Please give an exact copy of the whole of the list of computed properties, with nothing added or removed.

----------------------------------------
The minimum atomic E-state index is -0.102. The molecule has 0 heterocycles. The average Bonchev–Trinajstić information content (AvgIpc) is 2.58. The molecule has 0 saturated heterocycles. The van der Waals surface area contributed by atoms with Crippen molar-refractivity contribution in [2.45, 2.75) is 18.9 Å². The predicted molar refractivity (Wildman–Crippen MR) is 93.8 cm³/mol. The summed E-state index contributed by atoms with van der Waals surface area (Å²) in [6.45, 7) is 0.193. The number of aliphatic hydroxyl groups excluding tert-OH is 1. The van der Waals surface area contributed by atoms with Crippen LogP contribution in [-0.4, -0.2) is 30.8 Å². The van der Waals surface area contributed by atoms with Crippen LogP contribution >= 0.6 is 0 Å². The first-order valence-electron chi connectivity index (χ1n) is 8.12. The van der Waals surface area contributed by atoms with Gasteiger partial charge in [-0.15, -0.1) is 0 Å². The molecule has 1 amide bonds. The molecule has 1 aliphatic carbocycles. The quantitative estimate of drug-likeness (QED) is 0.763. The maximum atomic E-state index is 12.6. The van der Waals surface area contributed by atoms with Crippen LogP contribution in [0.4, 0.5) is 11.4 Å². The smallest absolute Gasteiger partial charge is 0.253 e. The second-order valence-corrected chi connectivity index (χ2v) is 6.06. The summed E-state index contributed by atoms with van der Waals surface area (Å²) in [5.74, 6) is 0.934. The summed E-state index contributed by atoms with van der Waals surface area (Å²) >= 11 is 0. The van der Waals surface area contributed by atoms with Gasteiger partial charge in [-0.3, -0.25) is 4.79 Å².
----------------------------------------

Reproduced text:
The minimum atomic E-state index is -0.102. The molecule has 0 heterocycles. The average Bonchev–Trinajstić information content (AvgIpc) is 2.58. The molecule has 0 saturated heterocycles. The van der Waals surface area contributed by atoms with Crippen molar-refractivity contribution in [2.45, 2.75) is 18.9 Å². The predicted molar refractivity (Wildman–Crippen MR) is 93.8 cm³/mol. The summed E-state index contributed by atoms with van der Waals surface area (Å²) in [6.45, 7) is 0.193. The number of aliphatic hydroxyl groups excluding tert-OH is 1. The van der Waals surface area contributed by atoms with Crippen LogP contribution in [-0.4, -0.2) is 30.8 Å². The van der Waals surface area contributed by atoms with Crippen LogP contribution >= 0.6 is 0 Å². The first-order valence-electron chi connectivity index (χ1n) is 8.12. The van der Waals surface area contributed by atoms with Gasteiger partial charge in [-0.15, -0.1) is 0 Å². The molecule has 1 amide bonds. The molecule has 1 aliphatic carbocycles. The quantitative estimate of drug-likeness (QED) is 0.763. The maximum atomic E-state index is 12.6. The van der Waals surface area contributed by atoms with Crippen LogP contribution in [0.4, 0.5) is 11.4 Å². The smallest absolute Gasteiger partial charge is 0.253 e. The second-order valence-corrected chi connectivity index (χ2v) is 6.06. The summed E-state index contributed by atoms with van der Waals surface area (Å²) in [5.74, 6) is 0.934. The summed E-state index contributed by atoms with van der Waals surface area (Å²) >= 11 is 0. The van der Waals surface area contributed by atoms with Gasteiger partial charge in [-0.3, -0.25) is 4.79 Å².